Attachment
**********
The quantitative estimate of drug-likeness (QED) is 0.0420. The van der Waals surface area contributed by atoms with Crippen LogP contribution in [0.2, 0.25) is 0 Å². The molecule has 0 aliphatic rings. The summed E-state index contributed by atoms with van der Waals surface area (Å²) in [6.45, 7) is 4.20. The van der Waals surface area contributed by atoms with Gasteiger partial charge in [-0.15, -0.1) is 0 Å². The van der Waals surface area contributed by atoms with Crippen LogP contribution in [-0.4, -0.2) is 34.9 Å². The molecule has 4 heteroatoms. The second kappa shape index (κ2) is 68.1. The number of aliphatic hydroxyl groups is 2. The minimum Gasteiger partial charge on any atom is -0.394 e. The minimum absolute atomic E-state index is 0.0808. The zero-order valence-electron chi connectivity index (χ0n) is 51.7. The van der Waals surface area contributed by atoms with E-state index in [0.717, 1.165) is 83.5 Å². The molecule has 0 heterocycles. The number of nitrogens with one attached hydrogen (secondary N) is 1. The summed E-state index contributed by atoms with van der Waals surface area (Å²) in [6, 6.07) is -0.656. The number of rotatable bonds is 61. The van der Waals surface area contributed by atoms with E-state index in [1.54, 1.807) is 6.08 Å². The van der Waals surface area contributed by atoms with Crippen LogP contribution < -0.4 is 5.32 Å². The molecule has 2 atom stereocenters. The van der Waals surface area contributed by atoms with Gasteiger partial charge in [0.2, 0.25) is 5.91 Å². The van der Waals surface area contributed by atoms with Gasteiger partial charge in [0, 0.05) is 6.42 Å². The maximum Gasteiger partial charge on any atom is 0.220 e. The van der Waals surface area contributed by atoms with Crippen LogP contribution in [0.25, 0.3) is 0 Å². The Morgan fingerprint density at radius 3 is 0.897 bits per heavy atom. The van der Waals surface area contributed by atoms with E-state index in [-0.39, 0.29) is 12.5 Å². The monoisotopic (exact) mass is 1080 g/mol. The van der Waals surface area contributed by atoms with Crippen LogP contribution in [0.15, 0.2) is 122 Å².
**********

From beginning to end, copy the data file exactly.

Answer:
The quantitative estimate of drug-likeness (QED) is 0.0420. The van der Waals surface area contributed by atoms with Crippen LogP contribution in [0.2, 0.25) is 0 Å². The molecule has 0 aliphatic rings. The summed E-state index contributed by atoms with van der Waals surface area (Å²) in [6.45, 7) is 4.20. The van der Waals surface area contributed by atoms with Gasteiger partial charge in [-0.15, -0.1) is 0 Å². The van der Waals surface area contributed by atoms with Crippen LogP contribution in [-0.4, -0.2) is 34.9 Å². The molecule has 4 heteroatoms. The second kappa shape index (κ2) is 68.1. The number of aliphatic hydroxyl groups is 2. The minimum Gasteiger partial charge on any atom is -0.394 e. The minimum absolute atomic E-state index is 0.0808. The zero-order valence-electron chi connectivity index (χ0n) is 51.7. The van der Waals surface area contributed by atoms with E-state index in [0.717, 1.165) is 83.5 Å². The molecule has 0 heterocycles. The number of nitrogens with one attached hydrogen (secondary N) is 1. The summed E-state index contributed by atoms with van der Waals surface area (Å²) in [6, 6.07) is -0.656. The number of rotatable bonds is 61. The van der Waals surface area contributed by atoms with E-state index in [1.54, 1.807) is 6.08 Å². The van der Waals surface area contributed by atoms with Crippen LogP contribution < -0.4 is 5.32 Å². The molecule has 2 atom stereocenters. The van der Waals surface area contributed by atoms with Gasteiger partial charge in [0.2, 0.25) is 5.91 Å². The van der Waals surface area contributed by atoms with Gasteiger partial charge in [0, 0.05) is 6.42 Å². The maximum Gasteiger partial charge on any atom is 0.220 e. The van der Waals surface area contributed by atoms with Crippen LogP contribution in [0.25, 0.3) is 0 Å². The Morgan fingerprint density at radius 3 is 0.897 bits per heavy atom. The van der Waals surface area contributed by atoms with E-state index in [-0.39, 0.29) is 12.5 Å². The monoisotopic (exact) mass is 1080 g/mol. The van der Waals surface area contributed by atoms with Crippen LogP contribution in [0.15, 0.2) is 122 Å².